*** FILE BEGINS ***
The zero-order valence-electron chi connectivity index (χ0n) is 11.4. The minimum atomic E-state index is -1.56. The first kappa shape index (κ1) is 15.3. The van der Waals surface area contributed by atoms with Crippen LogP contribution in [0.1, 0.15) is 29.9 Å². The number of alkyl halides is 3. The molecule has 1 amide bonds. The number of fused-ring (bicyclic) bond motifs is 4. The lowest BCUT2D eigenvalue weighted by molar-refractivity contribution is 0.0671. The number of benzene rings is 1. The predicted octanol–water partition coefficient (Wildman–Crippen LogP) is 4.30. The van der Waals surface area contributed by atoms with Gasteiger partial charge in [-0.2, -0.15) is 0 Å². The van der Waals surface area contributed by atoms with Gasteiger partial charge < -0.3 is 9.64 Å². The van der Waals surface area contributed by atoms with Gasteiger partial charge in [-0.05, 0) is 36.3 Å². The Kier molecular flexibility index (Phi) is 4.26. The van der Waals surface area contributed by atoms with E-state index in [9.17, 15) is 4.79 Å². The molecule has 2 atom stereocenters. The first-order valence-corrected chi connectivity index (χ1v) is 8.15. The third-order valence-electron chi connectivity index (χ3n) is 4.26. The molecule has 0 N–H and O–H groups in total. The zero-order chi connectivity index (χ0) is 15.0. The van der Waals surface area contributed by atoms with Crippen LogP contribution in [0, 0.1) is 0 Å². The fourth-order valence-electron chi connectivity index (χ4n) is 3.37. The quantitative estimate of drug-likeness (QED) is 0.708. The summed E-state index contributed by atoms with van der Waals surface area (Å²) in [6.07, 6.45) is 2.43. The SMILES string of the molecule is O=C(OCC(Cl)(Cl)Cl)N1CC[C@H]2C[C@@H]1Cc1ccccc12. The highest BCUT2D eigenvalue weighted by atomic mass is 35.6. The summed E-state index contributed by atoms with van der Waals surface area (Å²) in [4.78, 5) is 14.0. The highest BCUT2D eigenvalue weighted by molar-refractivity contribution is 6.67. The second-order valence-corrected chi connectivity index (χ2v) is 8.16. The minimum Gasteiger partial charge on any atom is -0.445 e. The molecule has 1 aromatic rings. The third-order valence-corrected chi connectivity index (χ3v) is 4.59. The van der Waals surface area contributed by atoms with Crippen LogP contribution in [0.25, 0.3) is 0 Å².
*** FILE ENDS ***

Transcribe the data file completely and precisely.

The zero-order valence-electron chi connectivity index (χ0n) is 11.4. The minimum atomic E-state index is -1.56. The first kappa shape index (κ1) is 15.3. The van der Waals surface area contributed by atoms with Crippen LogP contribution in [0.1, 0.15) is 29.9 Å². The number of alkyl halides is 3. The molecule has 1 amide bonds. The number of fused-ring (bicyclic) bond motifs is 4. The lowest BCUT2D eigenvalue weighted by molar-refractivity contribution is 0.0671. The number of benzene rings is 1. The predicted octanol–water partition coefficient (Wildman–Crippen LogP) is 4.30. The van der Waals surface area contributed by atoms with Gasteiger partial charge in [-0.2, -0.15) is 0 Å². The van der Waals surface area contributed by atoms with Gasteiger partial charge < -0.3 is 9.64 Å². The van der Waals surface area contributed by atoms with Gasteiger partial charge in [-0.05, 0) is 36.3 Å². The Kier molecular flexibility index (Phi) is 4.26. The van der Waals surface area contributed by atoms with E-state index in [9.17, 15) is 4.79 Å². The molecule has 2 atom stereocenters. The first-order valence-corrected chi connectivity index (χ1v) is 8.15. The third-order valence-electron chi connectivity index (χ3n) is 4.26. The molecule has 0 N–H and O–H groups in total. The zero-order chi connectivity index (χ0) is 15.0. The van der Waals surface area contributed by atoms with Crippen LogP contribution in [0, 0.1) is 0 Å². The fourth-order valence-electron chi connectivity index (χ4n) is 3.37. The quantitative estimate of drug-likeness (QED) is 0.708. The summed E-state index contributed by atoms with van der Waals surface area (Å²) in [6.07, 6.45) is 2.43. The SMILES string of the molecule is O=C(OCC(Cl)(Cl)Cl)N1CC[C@H]2C[C@@H]1Cc1ccccc12. The highest BCUT2D eigenvalue weighted by atomic mass is 35.6. The summed E-state index contributed by atoms with van der Waals surface area (Å²) in [4.78, 5) is 14.0. The highest BCUT2D eigenvalue weighted by molar-refractivity contribution is 6.67. The second-order valence-corrected chi connectivity index (χ2v) is 8.16. The minimum Gasteiger partial charge on any atom is -0.445 e. The molecule has 1 aromatic rings. The third-order valence-corrected chi connectivity index (χ3v) is 4.59. The van der Waals surface area contributed by atoms with Crippen LogP contribution in [0.25, 0.3) is 0 Å².